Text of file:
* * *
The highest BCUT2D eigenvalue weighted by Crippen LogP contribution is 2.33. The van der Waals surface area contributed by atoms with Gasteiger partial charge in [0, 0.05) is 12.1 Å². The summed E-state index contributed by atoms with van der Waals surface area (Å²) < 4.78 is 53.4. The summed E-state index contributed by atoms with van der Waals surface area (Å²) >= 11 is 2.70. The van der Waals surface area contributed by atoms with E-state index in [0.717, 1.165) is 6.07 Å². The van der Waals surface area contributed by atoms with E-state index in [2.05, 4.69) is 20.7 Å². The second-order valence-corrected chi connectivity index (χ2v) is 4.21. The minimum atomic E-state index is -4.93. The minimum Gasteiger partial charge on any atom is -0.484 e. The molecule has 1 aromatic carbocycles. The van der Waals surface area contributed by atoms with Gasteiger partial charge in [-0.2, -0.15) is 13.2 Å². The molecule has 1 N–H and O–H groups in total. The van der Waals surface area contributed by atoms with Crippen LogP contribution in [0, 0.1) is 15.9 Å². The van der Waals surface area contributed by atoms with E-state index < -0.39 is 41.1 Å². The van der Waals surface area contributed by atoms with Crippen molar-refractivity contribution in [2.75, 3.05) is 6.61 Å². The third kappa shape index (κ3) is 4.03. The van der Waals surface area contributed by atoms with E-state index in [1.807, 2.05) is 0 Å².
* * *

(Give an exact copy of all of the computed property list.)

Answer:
The highest BCUT2D eigenvalue weighted by Crippen LogP contribution is 2.33. The van der Waals surface area contributed by atoms with Gasteiger partial charge in [0, 0.05) is 12.1 Å². The summed E-state index contributed by atoms with van der Waals surface area (Å²) < 4.78 is 53.4. The summed E-state index contributed by atoms with van der Waals surface area (Å²) >= 11 is 2.70. The van der Waals surface area contributed by atoms with E-state index in [0.717, 1.165) is 6.07 Å². The van der Waals surface area contributed by atoms with E-state index in [2.05, 4.69) is 20.7 Å². The second-order valence-corrected chi connectivity index (χ2v) is 4.21. The minimum atomic E-state index is -4.93. The minimum Gasteiger partial charge on any atom is -0.484 e. The molecule has 1 aromatic carbocycles. The van der Waals surface area contributed by atoms with Gasteiger partial charge in [-0.2, -0.15) is 13.2 Å². The molecule has 1 N–H and O–H groups in total. The van der Waals surface area contributed by atoms with Crippen LogP contribution in [0, 0.1) is 15.9 Å². The van der Waals surface area contributed by atoms with E-state index < -0.39 is 41.1 Å². The van der Waals surface area contributed by atoms with Crippen molar-refractivity contribution in [2.75, 3.05) is 6.61 Å². The third kappa shape index (κ3) is 4.03. The van der Waals surface area contributed by atoms with E-state index in [1.807, 2.05) is 0 Å².